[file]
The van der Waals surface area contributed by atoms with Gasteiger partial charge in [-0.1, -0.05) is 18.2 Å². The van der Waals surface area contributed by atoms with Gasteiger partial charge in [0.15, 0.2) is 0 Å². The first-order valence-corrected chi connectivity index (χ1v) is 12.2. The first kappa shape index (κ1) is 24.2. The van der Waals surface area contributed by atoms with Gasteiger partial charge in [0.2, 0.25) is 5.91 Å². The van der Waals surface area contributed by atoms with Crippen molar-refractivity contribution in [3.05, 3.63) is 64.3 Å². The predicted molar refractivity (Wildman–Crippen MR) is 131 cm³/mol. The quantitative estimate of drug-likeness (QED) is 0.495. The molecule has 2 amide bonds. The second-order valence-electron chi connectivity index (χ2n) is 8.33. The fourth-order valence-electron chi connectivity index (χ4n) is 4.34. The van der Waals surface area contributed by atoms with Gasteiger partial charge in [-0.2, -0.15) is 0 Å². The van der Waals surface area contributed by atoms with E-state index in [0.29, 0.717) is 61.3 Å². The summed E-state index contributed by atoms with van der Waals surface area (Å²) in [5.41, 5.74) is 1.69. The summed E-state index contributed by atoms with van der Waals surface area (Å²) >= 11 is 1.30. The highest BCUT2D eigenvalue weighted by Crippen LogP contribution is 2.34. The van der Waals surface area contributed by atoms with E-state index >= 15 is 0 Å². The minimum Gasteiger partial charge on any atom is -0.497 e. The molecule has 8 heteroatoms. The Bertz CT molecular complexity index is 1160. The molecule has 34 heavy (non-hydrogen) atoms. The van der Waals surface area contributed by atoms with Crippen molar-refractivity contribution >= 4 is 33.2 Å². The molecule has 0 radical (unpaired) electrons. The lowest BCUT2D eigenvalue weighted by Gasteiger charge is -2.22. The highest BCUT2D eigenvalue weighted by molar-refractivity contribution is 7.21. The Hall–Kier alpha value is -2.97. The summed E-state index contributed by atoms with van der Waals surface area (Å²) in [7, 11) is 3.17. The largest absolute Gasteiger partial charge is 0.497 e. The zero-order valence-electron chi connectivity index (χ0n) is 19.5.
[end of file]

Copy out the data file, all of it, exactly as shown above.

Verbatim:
The van der Waals surface area contributed by atoms with Gasteiger partial charge in [-0.1, -0.05) is 18.2 Å². The van der Waals surface area contributed by atoms with Gasteiger partial charge in [0.15, 0.2) is 0 Å². The first-order valence-corrected chi connectivity index (χ1v) is 12.2. The first kappa shape index (κ1) is 24.2. The van der Waals surface area contributed by atoms with Gasteiger partial charge in [0.2, 0.25) is 5.91 Å². The van der Waals surface area contributed by atoms with Crippen molar-refractivity contribution in [3.05, 3.63) is 64.3 Å². The predicted molar refractivity (Wildman–Crippen MR) is 131 cm³/mol. The quantitative estimate of drug-likeness (QED) is 0.495. The molecule has 2 amide bonds. The second-order valence-electron chi connectivity index (χ2n) is 8.33. The fourth-order valence-electron chi connectivity index (χ4n) is 4.34. The van der Waals surface area contributed by atoms with Gasteiger partial charge in [-0.2, -0.15) is 0 Å². The van der Waals surface area contributed by atoms with E-state index in [0.29, 0.717) is 61.3 Å². The summed E-state index contributed by atoms with van der Waals surface area (Å²) in [5.41, 5.74) is 1.69. The summed E-state index contributed by atoms with van der Waals surface area (Å²) >= 11 is 1.30. The highest BCUT2D eigenvalue weighted by Crippen LogP contribution is 2.34. The van der Waals surface area contributed by atoms with E-state index >= 15 is 0 Å². The minimum Gasteiger partial charge on any atom is -0.497 e. The molecule has 8 heteroatoms. The Bertz CT molecular complexity index is 1160. The molecule has 34 heavy (non-hydrogen) atoms. The van der Waals surface area contributed by atoms with Crippen molar-refractivity contribution >= 4 is 33.2 Å². The molecule has 0 radical (unpaired) electrons. The lowest BCUT2D eigenvalue weighted by Gasteiger charge is -2.22. The highest BCUT2D eigenvalue weighted by molar-refractivity contribution is 7.21. The Hall–Kier alpha value is -2.97. The summed E-state index contributed by atoms with van der Waals surface area (Å²) in [7, 11) is 3.17. The largest absolute Gasteiger partial charge is 0.497 e. The zero-order valence-electron chi connectivity index (χ0n) is 19.5.